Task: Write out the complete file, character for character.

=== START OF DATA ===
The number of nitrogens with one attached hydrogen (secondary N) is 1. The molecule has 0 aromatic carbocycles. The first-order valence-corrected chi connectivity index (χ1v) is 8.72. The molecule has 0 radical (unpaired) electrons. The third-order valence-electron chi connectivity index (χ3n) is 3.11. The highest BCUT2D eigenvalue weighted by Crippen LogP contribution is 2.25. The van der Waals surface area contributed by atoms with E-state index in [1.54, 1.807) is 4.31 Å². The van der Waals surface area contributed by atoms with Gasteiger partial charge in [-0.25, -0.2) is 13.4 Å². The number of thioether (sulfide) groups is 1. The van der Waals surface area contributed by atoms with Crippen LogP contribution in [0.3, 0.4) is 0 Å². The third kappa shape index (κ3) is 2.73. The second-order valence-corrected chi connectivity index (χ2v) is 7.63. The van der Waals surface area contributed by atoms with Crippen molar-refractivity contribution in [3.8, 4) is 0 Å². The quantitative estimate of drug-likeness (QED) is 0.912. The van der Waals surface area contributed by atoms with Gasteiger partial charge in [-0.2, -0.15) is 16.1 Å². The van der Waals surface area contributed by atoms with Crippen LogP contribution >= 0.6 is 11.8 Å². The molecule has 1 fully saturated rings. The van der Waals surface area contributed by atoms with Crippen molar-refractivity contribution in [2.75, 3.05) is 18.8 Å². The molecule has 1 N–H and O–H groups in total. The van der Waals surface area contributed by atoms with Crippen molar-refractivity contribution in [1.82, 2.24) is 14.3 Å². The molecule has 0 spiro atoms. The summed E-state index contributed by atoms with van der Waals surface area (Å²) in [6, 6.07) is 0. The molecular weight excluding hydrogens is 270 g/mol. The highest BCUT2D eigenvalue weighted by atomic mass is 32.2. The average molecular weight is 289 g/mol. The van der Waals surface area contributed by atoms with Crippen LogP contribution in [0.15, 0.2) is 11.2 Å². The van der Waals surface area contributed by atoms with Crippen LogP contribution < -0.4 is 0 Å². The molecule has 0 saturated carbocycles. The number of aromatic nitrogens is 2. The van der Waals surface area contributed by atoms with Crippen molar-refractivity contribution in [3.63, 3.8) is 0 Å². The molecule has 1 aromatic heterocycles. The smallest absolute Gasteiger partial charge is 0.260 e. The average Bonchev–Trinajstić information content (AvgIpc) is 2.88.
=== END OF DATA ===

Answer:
The number of nitrogens with one attached hydrogen (secondary N) is 1. The molecule has 0 aromatic carbocycles. The first-order valence-corrected chi connectivity index (χ1v) is 8.72. The molecule has 0 radical (unpaired) electrons. The third-order valence-electron chi connectivity index (χ3n) is 3.11. The highest BCUT2D eigenvalue weighted by Crippen LogP contribution is 2.25. The van der Waals surface area contributed by atoms with E-state index in [1.54, 1.807) is 4.31 Å². The van der Waals surface area contributed by atoms with Gasteiger partial charge in [-0.25, -0.2) is 13.4 Å². The number of thioether (sulfide) groups is 1. The van der Waals surface area contributed by atoms with Crippen LogP contribution in [0.3, 0.4) is 0 Å². The third kappa shape index (κ3) is 2.73. The second-order valence-corrected chi connectivity index (χ2v) is 7.63. The van der Waals surface area contributed by atoms with Crippen molar-refractivity contribution in [3.8, 4) is 0 Å². The quantitative estimate of drug-likeness (QED) is 0.912. The van der Waals surface area contributed by atoms with Gasteiger partial charge in [-0.2, -0.15) is 16.1 Å². The van der Waals surface area contributed by atoms with Crippen LogP contribution >= 0.6 is 11.8 Å². The molecule has 1 fully saturated rings. The van der Waals surface area contributed by atoms with Crippen molar-refractivity contribution in [2.75, 3.05) is 18.8 Å². The molecule has 1 N–H and O–H groups in total. The van der Waals surface area contributed by atoms with Crippen molar-refractivity contribution in [1.82, 2.24) is 14.3 Å². The molecule has 0 spiro atoms. The summed E-state index contributed by atoms with van der Waals surface area (Å²) in [6, 6.07) is 0. The molecular weight excluding hydrogens is 270 g/mol. The highest BCUT2D eigenvalue weighted by atomic mass is 32.2. The average molecular weight is 289 g/mol. The van der Waals surface area contributed by atoms with Crippen LogP contribution in [0.15, 0.2) is 11.2 Å². The van der Waals surface area contributed by atoms with Crippen LogP contribution < -0.4 is 0 Å². The molecule has 0 saturated carbocycles. The number of aromatic nitrogens is 2. The van der Waals surface area contributed by atoms with Crippen molar-refractivity contribution in [3.63, 3.8) is 0 Å². The molecule has 1 aromatic heterocycles. The smallest absolute Gasteiger partial charge is 0.260 e. The average Bonchev–Trinajstić information content (AvgIpc) is 2.88.